TheDC Morning: HUD crumples up Obama’s transparency pledge, uses it as a gag

Mike Riggs Contributor
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1.) Why is HUD pledging lobbyists to secrecy? — “Obama administration officials told a group of housing proponents this month that they must sign a confidentiality agreement to continue participating in talks — a highly unusual request that has drawn criticism from a top Republican lawmaker who is investigating the matter,” Chris Frates. “How can they go around and pat themselves on the back as the most transparent administration in history and then turn around and ask lobbyists to sign nondisclosure agreements to keep their meetings secret,” one lobbyist told Frates. Meanwhile, Rep. Judy Biggert has started digging into the allegations and plans to ask HUD “why industry participants are being told to keep quiet if they want a seat at the table.” Don’t we already know the answer to that one? It’s the Chicago way!

2.) If TSA unionizes, theft would be the least of our problems — Just days after the Senate failed to prevent the TSA from holding a vote to unionize, investigators at Newark airport uncovered a long-running scam in which TSA screeners were using their security powers to steal from passengers. If that’s what we can expect now, what can we look forward to once the mouth-breathers at the front lines of the war on terror are allowed to bargain collectively with stodgy Uncle Sam? Ed Feulner proffers a glimpse: “Look what happened in Toronto over the Thanksgiving holiday in 2006. Canadian law allows airline screeners to unionize, and at that time, the Toronto airport union was unhappy with how the talks were going. So they decided to send a little message to government: They started hand-inspecting every single piece of luggage. As planned, of course, this caused huge back-ups, and many fliers missed their flights.” Sounds lovely, no? It gets better: “To help move people along, managers allowed 250,000 people to board their flights without being screened.” It’s like airport screeners, many of whom are apparently toads, will be able to form one giant toad that keeps you from flying anywhere, ever.

3.) The wait is over: Darrell Issa issues first subpoena — If Countrywide Financial let you into its VIP program, Rep. Darrell Issa will find out and come to your house in the middle of the night. “Involvement in the VIP loan program casts a cloud of suspicion over the actions – or in many instances non-actions – of those charged with policy-making, legislative, or oversight responsibility for the mortgage industry and the GSEs,” reads a statement from Issa’s office that was probably drafted in blood. “The subpoena will reveal for the first time the scope of the company’s VIP program and could ensnare scores of lawmakers, congressional staffers, officials and lobbyists. Sen. Kent Conrad and former-Sen. Chris Dodd received special deals, as did dozens of top Fannie Mae executives,” reports The Daily Caller’s Jonathan Strong. Just wait until Issa gets his subpoena arm warmed up!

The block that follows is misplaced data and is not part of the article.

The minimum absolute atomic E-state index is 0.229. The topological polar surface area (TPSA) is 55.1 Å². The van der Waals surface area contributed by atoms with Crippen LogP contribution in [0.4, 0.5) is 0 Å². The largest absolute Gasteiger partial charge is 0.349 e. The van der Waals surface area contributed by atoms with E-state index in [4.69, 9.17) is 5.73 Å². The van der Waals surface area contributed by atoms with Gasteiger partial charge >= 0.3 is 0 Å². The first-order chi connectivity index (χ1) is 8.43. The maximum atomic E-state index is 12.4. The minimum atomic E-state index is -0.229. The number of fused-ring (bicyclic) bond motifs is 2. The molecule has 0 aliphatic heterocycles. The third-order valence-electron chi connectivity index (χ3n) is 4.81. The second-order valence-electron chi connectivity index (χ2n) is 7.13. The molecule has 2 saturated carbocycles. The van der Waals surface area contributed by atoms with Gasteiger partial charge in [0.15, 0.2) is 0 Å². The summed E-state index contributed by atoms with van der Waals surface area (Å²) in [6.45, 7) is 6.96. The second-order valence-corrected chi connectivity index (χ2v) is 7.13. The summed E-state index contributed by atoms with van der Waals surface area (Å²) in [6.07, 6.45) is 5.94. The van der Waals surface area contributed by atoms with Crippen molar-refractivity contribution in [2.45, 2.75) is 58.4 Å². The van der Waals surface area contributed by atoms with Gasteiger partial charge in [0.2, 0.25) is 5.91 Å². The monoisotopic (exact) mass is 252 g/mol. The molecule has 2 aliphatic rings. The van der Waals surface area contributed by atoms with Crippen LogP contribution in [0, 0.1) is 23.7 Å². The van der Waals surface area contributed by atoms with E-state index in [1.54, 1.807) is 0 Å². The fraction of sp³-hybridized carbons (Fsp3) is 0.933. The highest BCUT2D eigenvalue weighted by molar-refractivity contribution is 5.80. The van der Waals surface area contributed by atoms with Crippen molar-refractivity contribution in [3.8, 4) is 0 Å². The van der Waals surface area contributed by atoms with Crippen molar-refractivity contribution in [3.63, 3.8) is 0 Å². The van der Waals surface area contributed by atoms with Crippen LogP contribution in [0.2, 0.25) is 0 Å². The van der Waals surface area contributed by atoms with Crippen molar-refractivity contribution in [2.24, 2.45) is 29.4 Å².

4.) Mitch Daniels is the cat food king — How far Republicans have come in just one year: From accusing Democrats of wanting to kill grandma, to offering to kill grandma themselves. JUST KIDDING! But really: Indiana Gov. Mitch Daniels is serious about cutting Medicare, which he says is “completely unsustainable.” As he told Reason’s Peter Suderman, “When infinite demand meets finite supply, you have a problem.” His fellow Republicans need to admit this, Daniels says. “I didn’t think it was a very proud moment when our party decided to denounce cuts in Medicare spending. It’s going to have to happen,” he said. “To suggest that Medicare is inviolate, that you can’t ever reduce spending—that’s not helpful.” Mitch also wants to means-test old people entitlements, and move away from the “fanatical” idea “that you have to send a pension check to Warren Buffet.”

5.) America’s banks get caught with their hands in the cookie jar (again), will now have their fingers cut off — “A review of mortgage-servicing practices by U.S. regulators found serious problems with internal controls and staffing levels at the companies, which are likely to result in formal enforcement action against more than a dozen major financial institutions,” reports the Wall Street Journal. “The penalties against Bank of America Corp., J.P. Morgan Chase & Co., Wells Fargo & Co. and 11 other home-loan servicers being investigated since last fall over breakdowns in procedures for payment collection, loan modifications and foreclosures could include fines and changes in how the companies operate.” According to a report from the Office of the Comptroller of the Currency, “By emphasizing timeliness and cost efficiency over quality and accuracy, examined institutions fostered an operational environment that is not consistent with conducting foreclosure processes in a safe and sound manner.” Tell me again why we couldn’t let the banks fail in 2008?

6.) Senators pledge to navigate budget impasse ‘in a matter of weeks, or months’ — Sen. Dick Durbin is working with several other senators on a “Plan B” for the current budget crisis. According to the WSJ, “The plan would break the task of deficit reduction into four pieces: a tax code overhaul; discretionary spending cuts; changes to Medicare, Medicaid and other entitlements; and changes to Social Security.” Said Durbin, “We’re getting close. We understand that if we’re going to do something that’s important, it has to be timely,” and that the group hopes to reach agreement “in a matter of weeks, or months.” Yes, Durbin said both timely and months.

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